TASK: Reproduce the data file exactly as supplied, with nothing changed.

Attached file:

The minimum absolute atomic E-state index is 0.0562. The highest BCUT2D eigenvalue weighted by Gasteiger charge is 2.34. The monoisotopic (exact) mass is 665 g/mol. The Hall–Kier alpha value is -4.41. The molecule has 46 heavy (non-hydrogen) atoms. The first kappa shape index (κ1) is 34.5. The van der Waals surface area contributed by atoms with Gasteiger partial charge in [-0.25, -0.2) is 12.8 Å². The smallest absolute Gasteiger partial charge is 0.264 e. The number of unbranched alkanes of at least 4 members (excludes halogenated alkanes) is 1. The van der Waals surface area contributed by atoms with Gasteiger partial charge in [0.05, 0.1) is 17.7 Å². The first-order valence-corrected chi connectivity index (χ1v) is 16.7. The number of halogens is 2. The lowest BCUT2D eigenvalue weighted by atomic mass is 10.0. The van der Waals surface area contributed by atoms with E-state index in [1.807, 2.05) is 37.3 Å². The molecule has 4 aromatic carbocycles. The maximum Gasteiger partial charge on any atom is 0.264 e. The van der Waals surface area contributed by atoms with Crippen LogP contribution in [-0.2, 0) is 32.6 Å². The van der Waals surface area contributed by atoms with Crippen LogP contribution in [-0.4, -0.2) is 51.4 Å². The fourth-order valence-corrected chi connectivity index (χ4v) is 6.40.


The minimum absolute atomic E-state index is 0.0562. The highest BCUT2D eigenvalue weighted by Gasteiger charge is 2.34. The monoisotopic (exact) mass is 665 g/mol. The Hall–Kier alpha value is -4.41. The molecule has 46 heavy (non-hydrogen) atoms. The first kappa shape index (κ1) is 34.5. The van der Waals surface area contributed by atoms with Gasteiger partial charge in [-0.25, -0.2) is 12.8 Å². The smallest absolute Gasteiger partial charge is 0.264 e. The number of unbranched alkanes of at least 4 members (excludes halogenated alkanes) is 1. The van der Waals surface area contributed by atoms with Gasteiger partial charge in [0.05, 0.1) is 17.7 Å². The first-order valence-corrected chi connectivity index (χ1v) is 16.7. The number of halogens is 2. The lowest BCUT2D eigenvalue weighted by atomic mass is 10.0. The van der Waals surface area contributed by atoms with E-state index in [1.807, 2.05) is 37.3 Å². The molecule has 4 aromatic carbocycles. The maximum Gasteiger partial charge on any atom is 0.264 e. The van der Waals surface area contributed by atoms with Crippen LogP contribution in [-0.2, 0) is 32.6 Å². The van der Waals surface area contributed by atoms with Crippen LogP contribution in [-0.4, -0.2) is 51.4 Å². The fourth-order valence-corrected chi connectivity index (χ4v) is 6.40.